Sebald died while driving near Norwich in December 2001. The coroner’s report, released some six months later, stated that Sebald had suffered an aneurysm and had died of this condition before his car swerved across the road and collided with an oncoming lorry.[8] He was driving with his daughter Anna, who survived the crash.[9] He is buried in St. Andrew’s churchyard in Framingham Earl, close to where he lived.

In 2011, Grant Gee made the documentary Patience (After Sebald) about the author’s trek through the East Anglian landscape.[10]


Sebald’s works are largely concerned with the themes of memory and loss of memory (both personal and collective) and decay (of civilizations, traditions or physical objects). They are, in particular, attempts to reconcile himself with, and deal in literary terms with, the trauma of the Second World War and its effect on the German people. In On the Natural History of Destruction(1999), he wrote a major essay on the wartime bombing of German cities and the absence in German writing of any real response. His concern with the Holocaust is expressed in several books delicately tracing his own biographical connections with Jews.[citation needed]

His distinctive and innovative novels were written in an intentionally somewhat old-fashioned and elaborate German (one passage in Austerlitz famously contains a sentence that is 9 pages long), but are well known in English translations (principally by Anthea Bell and Michael Hulse) which Sebald supervised closely. They include VertigoThe EmigrantsThe Rings of Saturn and Austerlitz. They are notable for their curious and wide-ranging mixture of fact (or apparent fact), recollection and fiction, often punctuated by indistinct black-and-white photographs set in evocative counterpoint to the narrative rather than illustrating it directly. His novels are presented as observations and recollections made while travelling around Europe. They also have a dry and mischievous sense of humour.[citation needed]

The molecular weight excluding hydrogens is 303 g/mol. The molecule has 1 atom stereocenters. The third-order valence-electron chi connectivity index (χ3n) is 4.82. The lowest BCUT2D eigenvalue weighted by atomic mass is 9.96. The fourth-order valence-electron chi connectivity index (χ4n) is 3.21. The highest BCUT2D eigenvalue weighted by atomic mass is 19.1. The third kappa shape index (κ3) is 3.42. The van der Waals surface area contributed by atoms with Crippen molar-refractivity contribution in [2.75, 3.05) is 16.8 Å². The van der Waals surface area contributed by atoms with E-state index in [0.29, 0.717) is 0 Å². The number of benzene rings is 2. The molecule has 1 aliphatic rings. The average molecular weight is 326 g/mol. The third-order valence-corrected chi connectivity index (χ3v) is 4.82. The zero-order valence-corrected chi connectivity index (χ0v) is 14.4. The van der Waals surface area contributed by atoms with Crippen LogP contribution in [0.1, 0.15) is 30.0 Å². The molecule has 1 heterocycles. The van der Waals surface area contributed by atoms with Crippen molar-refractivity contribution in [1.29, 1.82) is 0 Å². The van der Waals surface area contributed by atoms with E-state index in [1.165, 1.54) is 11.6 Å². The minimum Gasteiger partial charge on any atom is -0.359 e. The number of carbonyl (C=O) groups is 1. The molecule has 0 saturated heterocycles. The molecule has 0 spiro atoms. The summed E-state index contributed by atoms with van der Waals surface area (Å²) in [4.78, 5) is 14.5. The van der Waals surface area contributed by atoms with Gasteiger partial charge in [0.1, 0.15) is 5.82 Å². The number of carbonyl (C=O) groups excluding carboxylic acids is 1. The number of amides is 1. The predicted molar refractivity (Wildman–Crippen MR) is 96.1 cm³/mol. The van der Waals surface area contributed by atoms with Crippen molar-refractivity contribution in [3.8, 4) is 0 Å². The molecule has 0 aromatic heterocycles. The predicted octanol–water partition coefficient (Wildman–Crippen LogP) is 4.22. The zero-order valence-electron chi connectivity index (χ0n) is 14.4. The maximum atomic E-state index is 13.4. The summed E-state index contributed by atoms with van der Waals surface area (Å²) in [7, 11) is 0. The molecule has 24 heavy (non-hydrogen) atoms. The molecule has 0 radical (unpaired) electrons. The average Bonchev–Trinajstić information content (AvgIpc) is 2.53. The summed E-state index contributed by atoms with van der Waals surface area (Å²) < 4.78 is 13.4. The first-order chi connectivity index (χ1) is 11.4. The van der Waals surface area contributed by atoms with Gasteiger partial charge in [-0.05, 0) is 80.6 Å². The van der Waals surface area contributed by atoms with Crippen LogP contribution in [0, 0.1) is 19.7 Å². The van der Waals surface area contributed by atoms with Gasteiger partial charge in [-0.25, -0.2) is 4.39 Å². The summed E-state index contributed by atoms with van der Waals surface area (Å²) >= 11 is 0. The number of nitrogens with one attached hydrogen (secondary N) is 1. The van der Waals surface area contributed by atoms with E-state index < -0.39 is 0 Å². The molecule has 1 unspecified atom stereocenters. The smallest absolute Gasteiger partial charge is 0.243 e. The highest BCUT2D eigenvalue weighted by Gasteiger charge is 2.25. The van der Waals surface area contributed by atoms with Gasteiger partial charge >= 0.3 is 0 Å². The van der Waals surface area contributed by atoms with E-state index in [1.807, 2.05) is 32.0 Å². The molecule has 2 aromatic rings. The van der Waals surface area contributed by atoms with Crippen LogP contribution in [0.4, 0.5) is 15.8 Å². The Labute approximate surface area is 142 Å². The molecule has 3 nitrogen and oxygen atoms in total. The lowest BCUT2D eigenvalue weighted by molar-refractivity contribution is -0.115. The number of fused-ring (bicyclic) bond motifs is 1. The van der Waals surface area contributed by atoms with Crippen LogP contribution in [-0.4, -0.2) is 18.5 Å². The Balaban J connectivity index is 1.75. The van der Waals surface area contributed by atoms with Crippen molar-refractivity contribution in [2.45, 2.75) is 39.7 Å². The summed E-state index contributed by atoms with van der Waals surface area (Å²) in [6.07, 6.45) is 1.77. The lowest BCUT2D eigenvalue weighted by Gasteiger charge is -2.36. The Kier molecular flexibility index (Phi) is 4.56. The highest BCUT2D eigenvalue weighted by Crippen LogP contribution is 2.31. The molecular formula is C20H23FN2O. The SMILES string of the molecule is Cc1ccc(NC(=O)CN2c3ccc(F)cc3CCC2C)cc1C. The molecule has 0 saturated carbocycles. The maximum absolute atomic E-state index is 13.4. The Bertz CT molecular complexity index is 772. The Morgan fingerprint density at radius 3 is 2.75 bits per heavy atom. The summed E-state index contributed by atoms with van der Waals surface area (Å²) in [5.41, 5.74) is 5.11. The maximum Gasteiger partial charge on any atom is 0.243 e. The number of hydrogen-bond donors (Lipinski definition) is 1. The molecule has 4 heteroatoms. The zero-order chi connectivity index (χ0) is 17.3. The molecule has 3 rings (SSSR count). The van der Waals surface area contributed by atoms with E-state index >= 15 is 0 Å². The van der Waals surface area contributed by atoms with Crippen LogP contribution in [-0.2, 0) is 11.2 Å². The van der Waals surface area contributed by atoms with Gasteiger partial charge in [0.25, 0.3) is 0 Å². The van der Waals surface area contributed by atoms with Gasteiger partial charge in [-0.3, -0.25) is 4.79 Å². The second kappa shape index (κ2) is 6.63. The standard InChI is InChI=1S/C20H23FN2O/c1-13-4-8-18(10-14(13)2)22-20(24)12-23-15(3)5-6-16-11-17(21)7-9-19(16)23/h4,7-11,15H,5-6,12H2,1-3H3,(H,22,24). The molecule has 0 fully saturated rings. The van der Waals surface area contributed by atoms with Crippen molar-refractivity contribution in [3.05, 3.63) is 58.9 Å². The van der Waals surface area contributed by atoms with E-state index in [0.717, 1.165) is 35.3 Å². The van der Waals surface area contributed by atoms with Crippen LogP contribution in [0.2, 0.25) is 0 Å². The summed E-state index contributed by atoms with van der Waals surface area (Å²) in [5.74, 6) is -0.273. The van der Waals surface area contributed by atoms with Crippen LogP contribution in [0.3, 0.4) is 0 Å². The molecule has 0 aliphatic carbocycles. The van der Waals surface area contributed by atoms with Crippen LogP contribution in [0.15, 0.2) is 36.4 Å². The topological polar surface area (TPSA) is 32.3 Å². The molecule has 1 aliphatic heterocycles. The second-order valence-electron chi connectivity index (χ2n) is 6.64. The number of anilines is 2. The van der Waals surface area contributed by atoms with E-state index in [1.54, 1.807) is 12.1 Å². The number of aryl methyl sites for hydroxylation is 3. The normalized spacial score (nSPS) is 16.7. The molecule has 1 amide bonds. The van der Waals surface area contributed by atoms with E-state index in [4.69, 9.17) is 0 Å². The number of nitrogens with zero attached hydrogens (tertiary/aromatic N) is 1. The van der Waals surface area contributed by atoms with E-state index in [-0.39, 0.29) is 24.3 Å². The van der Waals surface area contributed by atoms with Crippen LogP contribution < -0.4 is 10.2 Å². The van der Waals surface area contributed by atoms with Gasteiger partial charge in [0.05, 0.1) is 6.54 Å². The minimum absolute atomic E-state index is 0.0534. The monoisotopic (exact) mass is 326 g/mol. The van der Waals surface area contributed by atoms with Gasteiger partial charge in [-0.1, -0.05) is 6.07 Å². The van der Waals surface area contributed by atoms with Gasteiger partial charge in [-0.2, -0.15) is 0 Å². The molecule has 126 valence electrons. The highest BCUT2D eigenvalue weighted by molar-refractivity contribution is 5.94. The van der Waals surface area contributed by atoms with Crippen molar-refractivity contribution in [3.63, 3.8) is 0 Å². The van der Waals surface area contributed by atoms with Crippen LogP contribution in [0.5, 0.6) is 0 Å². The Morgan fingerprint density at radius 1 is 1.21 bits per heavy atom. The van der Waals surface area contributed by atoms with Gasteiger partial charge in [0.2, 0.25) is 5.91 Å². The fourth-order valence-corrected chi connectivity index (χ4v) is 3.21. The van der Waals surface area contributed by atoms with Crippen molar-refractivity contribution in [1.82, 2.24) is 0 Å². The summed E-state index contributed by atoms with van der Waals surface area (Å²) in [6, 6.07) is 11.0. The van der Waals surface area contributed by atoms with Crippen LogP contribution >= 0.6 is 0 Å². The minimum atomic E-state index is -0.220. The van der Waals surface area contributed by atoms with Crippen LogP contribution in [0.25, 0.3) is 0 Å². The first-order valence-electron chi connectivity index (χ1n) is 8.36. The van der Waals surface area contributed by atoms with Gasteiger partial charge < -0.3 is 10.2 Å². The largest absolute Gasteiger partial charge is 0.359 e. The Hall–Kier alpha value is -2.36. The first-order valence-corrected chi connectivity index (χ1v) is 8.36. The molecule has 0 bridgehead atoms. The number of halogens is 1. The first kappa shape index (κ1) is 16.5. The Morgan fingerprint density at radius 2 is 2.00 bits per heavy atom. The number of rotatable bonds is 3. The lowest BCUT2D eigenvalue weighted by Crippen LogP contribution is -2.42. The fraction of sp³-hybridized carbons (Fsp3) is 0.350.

Sebald was also the author of three books of poetry: For Years Now with Tess Jaray (2001), After Nature (1988), and Unrecounted (2004).


  • 1988 After Nature. London: Hamish Hamilton. (Nach der Natur. Ein Elementargedicht) English ed. 2002
  • 1990 Vertigo. London: Harvill. (Schwindel. Gefühle) English ed. 1999
  • 1992 The Emigrants. London: Harvill. (Die Ausgewanderten. Vier lange Erzählungen) English ed. 1996
  • 1995 The Rings of Saturn. London: Harvill. (Die Ringe des Saturn. Eine englische Wallfahrt) English ed. 1998
  • 1998 A Place in the Country. (Logis in einem Landhaus.) English ed. 2013
  • 1999 On the Natural History of Destruction. London: Hamish Hamilton. (Luftkrieg und Literatur: Mit einem Essay zu Alfred Andersch) English ed. 2003
  • 2001 Austerlitz. London: Hamish Hamilton. (Austerlitz)
  • 2001 For Years Now. London: Short Books.
  • 2003 Unrecounted London: Hamish Hamilton. (Unerzählt, 33 Texte) English ed. 2004
  • 2003 Campo Santo London: Hamish Hamilton. (Campo Santo, Prosa, Essays) English ed. 2005
  • 2008 Across the Land and the Water: Selected Poems, 1964–2001. (Über das Land und das Wasser. Ausgewählte Gedichte 1964–2001.) English ed. 2012


The works of Jorge Luis Borges, especially “The Garden of Forking Paths” and “Tlön, Uqbar, Orbis Tertius“, were a major influence on Sebald. (Tlön and Uqbar appear in The Rings of Saturn.)[11]Sebald himself credited the Austrian novelist Thomas Bernhard as a major influence on his work,[12] and paid homage within his work to Kafka[13] and Nabokov (the figure of Nabokov appears in every one of the four sections of The Emigrants).[14]

Time stood still then returned to a semblance of normality.

Almost 12 months since I added anything to this site and a lot has happened in these days. Time however stood still in that I never found time to put word on screen nor did   I count the cost that being so lazy would mean.

In 2018, I managed to celebrate a whole range of ‘anniversaries.’ There is no list of priorities or of ‘valuation’ of these events in their listing:-

1948-2018 June 3rd: 70th birthday

1978-2018 September: I started to live and work in London

1998-2018 December: 20 years since ‘ungraciously’ encouraged to leave St Thomas More

1993-2018 May 31: 25 Years married

All in all a great catalogue of events only topped by watching my first Crystal Palace match, at Selhurst Park, with Malcolm Hopper. 7th October 1978:- Palace 3-0 Brighton. Malcolm’s brother was there, in disguise, as he lived in Brighton and was a fan.



A ‘wake up call’ in October

I’m a waster of time in the sense that my time use doesn’t produce physical or measurable results which others would deem product!

My time has been spent, since my retirement, in 2013, reading, writing a book reading log and riding my bikes.( A simplistic 3 Rs )  In 2015, Mary retired and to that tally of activities, travel has become more to the fore. Canada, USA, both in the ‘Fall’ and to ‘The Deep South’ followed by Vietnam and later, Japan. Interspersed with these epic travels, we have had several trips to Leicester, Durham and Southwold, then add in Benalmádena x2 , Munich and Cork and that’s a huge carbon footprint.

If that wasn’t enough, we have Cornwall, Benalmádena and Malaysia in the diary and then there’s the event/events which may or may not occur to celebrate the triple anniversaries of marriage, big birthday and house purchase. Being me, small scale trumps big!